The chicken or the egg? (or evolution?)

March 6, 2012 § Leave a comment

Excerpt from ‘The Matrix: Reloaded’ 

Councillor Hamann: Almost no one comes down here, unless, of course, there’s a problem. That’s how it is with people – nobody cares how it works as long as it works. I like it down here. I like to be reminded this city survives because of these machines. These machines are keeping us alive, while other machines are coming to kill us. Interesting, isn’t it? Power to give life, and the power to end it.

Neo: We have the same power.

Councillor Hamann: I suppose we do, but down here sometimes I think about all those people still plugged into the Matrix and when I look at these machines, I.. I can’t help thinking that in a way, we are plugged into them.

Neo: But we control these machines, they don’t control us.

Councillor Hamann: Of course not, how could they? The idea’s pure nonsense, but… it does make one wonder just… what is control?

Neo: If we wanted, we could shut these machines down.

Councillor Hamann: Of course… that’s it. You hit it! That’s control, isn’t it? If we wanted, we could smash them to bits. Although if we did, we’d have to consider what would happen to our lights, our heat, our air.


This week I have decided to blog on the concept of Machinic Flow, as explored in in Chapter 1 of Murphey et al.’s (2003)  book, Culture and society.

For brevities sake, I will define technological determinism as where technology drives advancement in society, while cultural materialism can be defined as where different societal pressures; political, cultural and economic, drive technological advancement.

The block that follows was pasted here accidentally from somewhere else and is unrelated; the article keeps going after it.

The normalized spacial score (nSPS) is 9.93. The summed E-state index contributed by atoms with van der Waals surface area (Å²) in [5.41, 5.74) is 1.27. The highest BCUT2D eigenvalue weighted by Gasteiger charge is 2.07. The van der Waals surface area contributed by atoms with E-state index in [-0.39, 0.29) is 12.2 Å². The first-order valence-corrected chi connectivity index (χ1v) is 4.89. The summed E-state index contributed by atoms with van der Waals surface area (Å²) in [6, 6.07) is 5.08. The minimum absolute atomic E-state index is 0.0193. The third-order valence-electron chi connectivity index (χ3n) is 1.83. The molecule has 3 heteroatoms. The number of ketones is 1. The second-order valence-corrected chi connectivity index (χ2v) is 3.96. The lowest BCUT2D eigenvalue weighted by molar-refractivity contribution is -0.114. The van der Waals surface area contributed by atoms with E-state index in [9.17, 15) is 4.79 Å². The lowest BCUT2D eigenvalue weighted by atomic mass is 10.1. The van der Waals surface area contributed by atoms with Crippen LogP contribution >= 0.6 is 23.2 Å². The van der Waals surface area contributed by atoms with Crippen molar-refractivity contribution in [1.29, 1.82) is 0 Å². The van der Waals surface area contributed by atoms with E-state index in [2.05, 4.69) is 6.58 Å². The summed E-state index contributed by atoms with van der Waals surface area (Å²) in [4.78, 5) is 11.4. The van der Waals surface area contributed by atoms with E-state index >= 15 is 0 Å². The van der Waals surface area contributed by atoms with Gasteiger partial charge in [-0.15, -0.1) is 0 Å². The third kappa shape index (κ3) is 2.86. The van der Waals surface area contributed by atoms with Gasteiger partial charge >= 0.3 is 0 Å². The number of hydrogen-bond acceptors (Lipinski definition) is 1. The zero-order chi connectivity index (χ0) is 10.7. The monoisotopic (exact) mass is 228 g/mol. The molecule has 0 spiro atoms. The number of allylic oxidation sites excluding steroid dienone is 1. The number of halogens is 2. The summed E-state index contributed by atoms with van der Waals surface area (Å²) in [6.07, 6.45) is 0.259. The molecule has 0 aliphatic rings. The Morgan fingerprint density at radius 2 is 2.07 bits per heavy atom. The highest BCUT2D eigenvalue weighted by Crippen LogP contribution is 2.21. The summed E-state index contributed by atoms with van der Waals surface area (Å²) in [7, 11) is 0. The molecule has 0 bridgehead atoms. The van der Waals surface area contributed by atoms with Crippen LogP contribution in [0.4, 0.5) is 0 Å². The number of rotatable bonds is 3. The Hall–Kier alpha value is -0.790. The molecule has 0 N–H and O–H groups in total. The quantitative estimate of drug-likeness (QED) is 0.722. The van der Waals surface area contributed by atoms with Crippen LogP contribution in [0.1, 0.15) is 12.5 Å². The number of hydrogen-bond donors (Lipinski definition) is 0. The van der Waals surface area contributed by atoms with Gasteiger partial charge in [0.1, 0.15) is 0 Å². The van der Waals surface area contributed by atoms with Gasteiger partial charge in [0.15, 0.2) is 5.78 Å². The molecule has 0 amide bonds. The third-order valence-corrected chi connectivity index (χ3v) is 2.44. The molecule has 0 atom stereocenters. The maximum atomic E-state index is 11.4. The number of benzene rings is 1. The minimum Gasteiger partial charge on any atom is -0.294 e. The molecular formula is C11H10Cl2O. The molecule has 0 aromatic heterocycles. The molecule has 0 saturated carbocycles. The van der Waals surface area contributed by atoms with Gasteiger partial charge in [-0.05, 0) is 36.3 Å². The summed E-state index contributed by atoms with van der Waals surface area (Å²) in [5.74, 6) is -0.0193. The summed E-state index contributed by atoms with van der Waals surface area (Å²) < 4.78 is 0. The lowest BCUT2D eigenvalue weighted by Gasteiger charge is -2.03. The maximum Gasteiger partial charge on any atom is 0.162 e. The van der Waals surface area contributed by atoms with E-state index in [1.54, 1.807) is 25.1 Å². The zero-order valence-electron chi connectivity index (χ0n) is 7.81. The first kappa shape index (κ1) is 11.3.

Machinic flow, quite simply, can be seen as a combination of technological determinism and cultural materialism. To expand upon further, how both technology and society change together over time. “Like rivers and streams, they flow into each other, accumulate in larger rivers or split into some deltas” (Murphey et al. 2003, p.34)

For example a technology may appear in the flow, such as the printing press in 3rd century China, yet not be carried by the political flow of the time, only to resurface later in 15th century Europe when the political flow was more suitable (Murphey et al, 2003). Conversely, cultural phenomenon, such as globalisation, were not made possible until the relevant technology allowed.

This is an effective metaphor, however I believe it is practically flawed. While technological determinism is too simple a reduction of a more complex ‘flow’ or network, society has become increasingly dependent on technology. If we took away technology ‘we’d have to consider what would happen to our lights, our heat, our air’.

While cultural, political or economic forces may drive societal change – even technological change -these forces have all become technologically mediated. By this I mean that the flow of culture, politics, economics and technology travels over a technological bed.

While technology may not drive societal advancement, it is a restricting or controlling factor in society – a scaffold on which everything is supported. It flows with these forces as Murphey et al (2003) discusses, but in contemporary society it should perhaps be considered part of the river bed and banks than the flow itself. It is eroded and changed over time by societal flow, but ultimately supports advancement rather than strictly driving it.

That and transformation.


Murphie, Andrew and Potts, John (2003) ‘Theoretical Frameworks’ in Culture and Technology London: Palgrave Macmillan: 11-38


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